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Taste Test: Do You have the Papillae of a Supertaster?

Are you a picky eater? Maybe there is a scientific reason for your reluctance to eat certain foods even if you know they are good for you. If you are going to a casual family gathering this summer or have friends over, you might be able to have some tongue-dyeing taste-testing fun in the name of science!

Super taster science experiment
Above: With an easy and colorful science experiment, you can see if you are a super taster. Be sure to have a magnifying glass on hand!

Chartreuse pants and a flashy orange shirt? Your taste in clothing may say a lot about you and your personality. If you have a really quirky sense of style, you might even have heard the expression, "your taste is all in your mouth"! How about your taste in food? Will you eat anything, or do you gravitate toward certain kinds of foods and steer clear of others—even ones you know are good for you? Do you like things salty? Do you prefer sweet? Neither? What about sour? Do you like the taste of cinnamon? When you taste a cookie, can you isolate and identify lots of different ingredients? Or do you just taste "cookie"?

From the time kids first start eating solid foods, most parents try to introduce a wide range of healthy and colorful foods in addition to staples like oatmeal and rice. Despite the best airplane-in-the-air-coming-in-for-landing maneuvers, spooning pureed veggies to a toddler can be a very messy process, one involving a good bit of thrown and spat food. As kids grow, more and more veggies appear, as do a wide range of other foods, herbs, and spices.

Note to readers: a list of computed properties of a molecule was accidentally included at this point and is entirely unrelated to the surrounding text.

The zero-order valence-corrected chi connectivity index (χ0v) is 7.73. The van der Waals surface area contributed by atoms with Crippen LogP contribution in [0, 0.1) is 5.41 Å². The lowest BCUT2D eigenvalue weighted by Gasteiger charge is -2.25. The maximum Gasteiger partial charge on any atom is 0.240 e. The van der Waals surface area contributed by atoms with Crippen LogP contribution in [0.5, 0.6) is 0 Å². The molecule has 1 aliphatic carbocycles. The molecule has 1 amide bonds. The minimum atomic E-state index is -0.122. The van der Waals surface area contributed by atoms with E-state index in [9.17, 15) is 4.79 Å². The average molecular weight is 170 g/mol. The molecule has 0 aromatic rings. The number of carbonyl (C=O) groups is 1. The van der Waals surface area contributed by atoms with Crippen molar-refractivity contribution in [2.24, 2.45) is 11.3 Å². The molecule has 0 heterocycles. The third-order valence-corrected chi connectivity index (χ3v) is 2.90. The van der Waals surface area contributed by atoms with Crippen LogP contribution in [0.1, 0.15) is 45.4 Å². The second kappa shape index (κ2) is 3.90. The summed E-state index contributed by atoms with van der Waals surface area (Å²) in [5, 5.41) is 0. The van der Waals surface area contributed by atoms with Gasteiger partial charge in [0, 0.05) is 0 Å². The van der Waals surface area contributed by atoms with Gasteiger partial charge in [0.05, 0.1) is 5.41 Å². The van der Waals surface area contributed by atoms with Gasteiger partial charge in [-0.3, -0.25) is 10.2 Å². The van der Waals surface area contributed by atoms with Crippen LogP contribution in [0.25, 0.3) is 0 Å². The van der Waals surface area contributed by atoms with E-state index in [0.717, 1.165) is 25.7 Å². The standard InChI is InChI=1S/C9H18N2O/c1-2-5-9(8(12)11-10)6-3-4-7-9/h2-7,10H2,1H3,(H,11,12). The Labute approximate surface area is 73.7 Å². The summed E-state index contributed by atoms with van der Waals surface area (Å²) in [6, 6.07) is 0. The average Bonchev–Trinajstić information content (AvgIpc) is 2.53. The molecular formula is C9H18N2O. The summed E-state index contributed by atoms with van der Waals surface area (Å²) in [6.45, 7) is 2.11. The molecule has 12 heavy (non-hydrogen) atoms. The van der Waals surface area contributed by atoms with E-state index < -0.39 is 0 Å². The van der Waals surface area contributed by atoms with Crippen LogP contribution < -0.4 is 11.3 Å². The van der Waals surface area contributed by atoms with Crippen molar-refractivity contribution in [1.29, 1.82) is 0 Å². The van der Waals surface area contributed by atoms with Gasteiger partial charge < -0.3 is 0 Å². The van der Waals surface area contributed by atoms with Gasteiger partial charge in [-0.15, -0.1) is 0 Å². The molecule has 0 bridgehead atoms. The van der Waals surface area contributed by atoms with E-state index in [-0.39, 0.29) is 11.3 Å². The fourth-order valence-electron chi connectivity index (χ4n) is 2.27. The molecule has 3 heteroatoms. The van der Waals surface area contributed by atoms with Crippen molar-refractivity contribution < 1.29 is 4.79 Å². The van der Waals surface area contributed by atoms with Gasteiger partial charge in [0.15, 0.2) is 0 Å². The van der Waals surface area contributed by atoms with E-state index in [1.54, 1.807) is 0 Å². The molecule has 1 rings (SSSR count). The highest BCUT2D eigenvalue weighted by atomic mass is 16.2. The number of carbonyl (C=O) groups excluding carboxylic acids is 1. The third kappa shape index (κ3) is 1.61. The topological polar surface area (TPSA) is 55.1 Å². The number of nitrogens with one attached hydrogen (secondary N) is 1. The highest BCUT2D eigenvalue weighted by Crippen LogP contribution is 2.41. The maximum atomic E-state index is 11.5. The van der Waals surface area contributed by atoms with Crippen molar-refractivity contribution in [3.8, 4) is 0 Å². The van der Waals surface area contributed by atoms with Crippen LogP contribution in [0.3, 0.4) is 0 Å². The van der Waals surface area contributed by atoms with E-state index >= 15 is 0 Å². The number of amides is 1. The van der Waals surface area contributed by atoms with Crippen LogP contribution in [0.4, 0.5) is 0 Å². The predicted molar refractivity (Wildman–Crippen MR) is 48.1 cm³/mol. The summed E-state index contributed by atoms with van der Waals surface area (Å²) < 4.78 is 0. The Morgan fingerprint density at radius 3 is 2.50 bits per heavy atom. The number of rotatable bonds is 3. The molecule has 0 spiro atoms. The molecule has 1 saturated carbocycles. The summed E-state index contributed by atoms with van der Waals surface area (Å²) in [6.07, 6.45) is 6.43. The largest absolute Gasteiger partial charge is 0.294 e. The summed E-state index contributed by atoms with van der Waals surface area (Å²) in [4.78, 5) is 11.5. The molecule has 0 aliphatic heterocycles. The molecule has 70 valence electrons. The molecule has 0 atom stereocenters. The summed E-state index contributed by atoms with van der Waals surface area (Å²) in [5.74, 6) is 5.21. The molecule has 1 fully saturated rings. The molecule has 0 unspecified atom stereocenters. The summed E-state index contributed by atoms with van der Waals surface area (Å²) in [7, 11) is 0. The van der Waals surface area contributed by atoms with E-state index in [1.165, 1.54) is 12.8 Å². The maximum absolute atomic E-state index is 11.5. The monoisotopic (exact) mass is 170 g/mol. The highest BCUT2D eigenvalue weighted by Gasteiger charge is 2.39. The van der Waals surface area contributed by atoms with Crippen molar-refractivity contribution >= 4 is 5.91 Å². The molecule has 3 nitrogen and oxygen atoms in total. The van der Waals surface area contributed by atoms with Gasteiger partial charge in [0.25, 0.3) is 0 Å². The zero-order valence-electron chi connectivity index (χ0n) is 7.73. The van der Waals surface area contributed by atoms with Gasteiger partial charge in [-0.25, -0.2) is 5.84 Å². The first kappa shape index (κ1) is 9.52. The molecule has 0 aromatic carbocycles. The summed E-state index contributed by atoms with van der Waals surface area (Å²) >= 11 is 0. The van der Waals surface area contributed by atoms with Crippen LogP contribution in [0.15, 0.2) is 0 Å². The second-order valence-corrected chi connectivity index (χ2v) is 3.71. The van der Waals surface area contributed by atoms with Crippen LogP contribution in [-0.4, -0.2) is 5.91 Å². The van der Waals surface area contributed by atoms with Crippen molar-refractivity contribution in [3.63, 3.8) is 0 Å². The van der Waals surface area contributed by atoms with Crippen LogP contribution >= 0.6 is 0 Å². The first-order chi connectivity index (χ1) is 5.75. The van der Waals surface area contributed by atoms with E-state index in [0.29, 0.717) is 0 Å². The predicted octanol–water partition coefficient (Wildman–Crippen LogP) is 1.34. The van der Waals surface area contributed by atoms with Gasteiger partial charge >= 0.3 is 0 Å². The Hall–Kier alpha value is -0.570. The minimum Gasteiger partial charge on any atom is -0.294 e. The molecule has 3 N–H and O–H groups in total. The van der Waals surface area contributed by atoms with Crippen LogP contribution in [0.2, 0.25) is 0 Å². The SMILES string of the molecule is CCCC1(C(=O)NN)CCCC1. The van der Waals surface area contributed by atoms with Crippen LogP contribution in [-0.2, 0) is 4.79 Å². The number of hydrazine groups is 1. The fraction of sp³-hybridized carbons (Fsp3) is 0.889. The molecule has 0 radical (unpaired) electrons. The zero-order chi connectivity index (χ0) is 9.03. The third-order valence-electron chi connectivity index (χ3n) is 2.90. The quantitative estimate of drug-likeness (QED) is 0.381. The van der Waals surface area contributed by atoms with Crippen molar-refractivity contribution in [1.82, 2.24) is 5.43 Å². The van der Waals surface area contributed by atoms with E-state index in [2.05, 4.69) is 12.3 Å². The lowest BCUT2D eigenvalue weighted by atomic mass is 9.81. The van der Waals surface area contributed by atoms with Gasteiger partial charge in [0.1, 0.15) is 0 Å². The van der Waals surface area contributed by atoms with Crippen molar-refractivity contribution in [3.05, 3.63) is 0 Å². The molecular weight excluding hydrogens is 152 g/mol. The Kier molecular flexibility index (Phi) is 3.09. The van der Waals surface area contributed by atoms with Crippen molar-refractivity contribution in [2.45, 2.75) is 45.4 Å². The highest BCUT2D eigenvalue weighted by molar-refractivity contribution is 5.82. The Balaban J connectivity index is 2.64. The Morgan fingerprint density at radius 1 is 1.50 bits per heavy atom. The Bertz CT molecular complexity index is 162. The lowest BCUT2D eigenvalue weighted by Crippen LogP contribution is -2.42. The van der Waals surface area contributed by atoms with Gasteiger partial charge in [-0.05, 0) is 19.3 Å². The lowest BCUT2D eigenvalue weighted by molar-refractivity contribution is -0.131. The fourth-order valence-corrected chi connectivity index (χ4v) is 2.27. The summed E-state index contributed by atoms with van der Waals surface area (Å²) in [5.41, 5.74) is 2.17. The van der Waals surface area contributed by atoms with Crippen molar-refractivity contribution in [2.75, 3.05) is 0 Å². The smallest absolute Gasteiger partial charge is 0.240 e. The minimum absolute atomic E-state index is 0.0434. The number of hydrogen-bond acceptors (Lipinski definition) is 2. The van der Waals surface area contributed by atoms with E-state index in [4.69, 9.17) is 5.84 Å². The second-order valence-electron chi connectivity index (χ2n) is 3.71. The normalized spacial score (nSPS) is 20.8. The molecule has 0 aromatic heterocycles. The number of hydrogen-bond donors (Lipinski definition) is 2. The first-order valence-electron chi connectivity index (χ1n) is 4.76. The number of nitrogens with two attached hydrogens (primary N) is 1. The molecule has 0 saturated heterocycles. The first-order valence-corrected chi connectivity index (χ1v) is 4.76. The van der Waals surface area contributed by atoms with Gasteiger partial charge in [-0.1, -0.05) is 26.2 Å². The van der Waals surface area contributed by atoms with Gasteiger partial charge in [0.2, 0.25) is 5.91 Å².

Things may get less messy, but despite repeat attempts to make kids eat their veggies, some kids (and some adults) never do learn to stomach their broccoli. Some kids (and some adults) won't touch grapefruit. They may, in fact, always seem to be super picky compared to others who will seemingly eat just about anything. It may seem like they don't have "enough" taste, but the opposite may be the case. Picky eaters may, in fact, be picky because they have more rather than less sense of taste!


Tongue Science

The number of taste buds in the mouth varies from person to person. People with a larger number of taste buds are classified as supertasters. On the other end of the taste spectrum are non-tasters, and the rest of us average tasters fall in between.

Supertasters taste things with far more specificity and intensity than average tasters or non-tasters. They are especially sensitive to certain kinds of tastes like bitterness, and some foods, like broccoli and kale, are ones that supertasters can't stand. They don't just dislike green veggies, however. There are a wide range of foods, spices, and flavors that may trigger a supertaster's resistance, including things that are sweet or salty.

Scientifically speaking, a picky eater might, in fact, be a supertaster, and finding out is easy to do with a hands-on science project.

The Do You Love the Taste of Food? Find Out if You're a Supertaster! human biology science project outlines a simple experiment kids can do using food dye and office supply store paper reinforcement rings. Rather than just recording how things "taste," in this project, students quantifiably measure and compare people's taste buds. Color a ringed area of the tongue with a drop of food dye, and you can count the number of papillae in the area. Match that number up to a chart, and you can see where your taste sensitivity falls.

Maybe you are a supertaster! But what about the rest of your family? How do the numbers compare among age or gender groups? This is a fun science activity to do with friends and family. You will all end up with a colorful tongue spot for a while, too!


More Taste Buds Fun

You can continue taste-test science this summer with your friends and family with science projects and activities like these:


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Your Science!
What will you explore for your science project this year? What is your favorite classroom science activity? Email us a short (one to three sentences) summary of your science project or teaching tip. You might end up featured in an upcoming Science Buddies newsletter!



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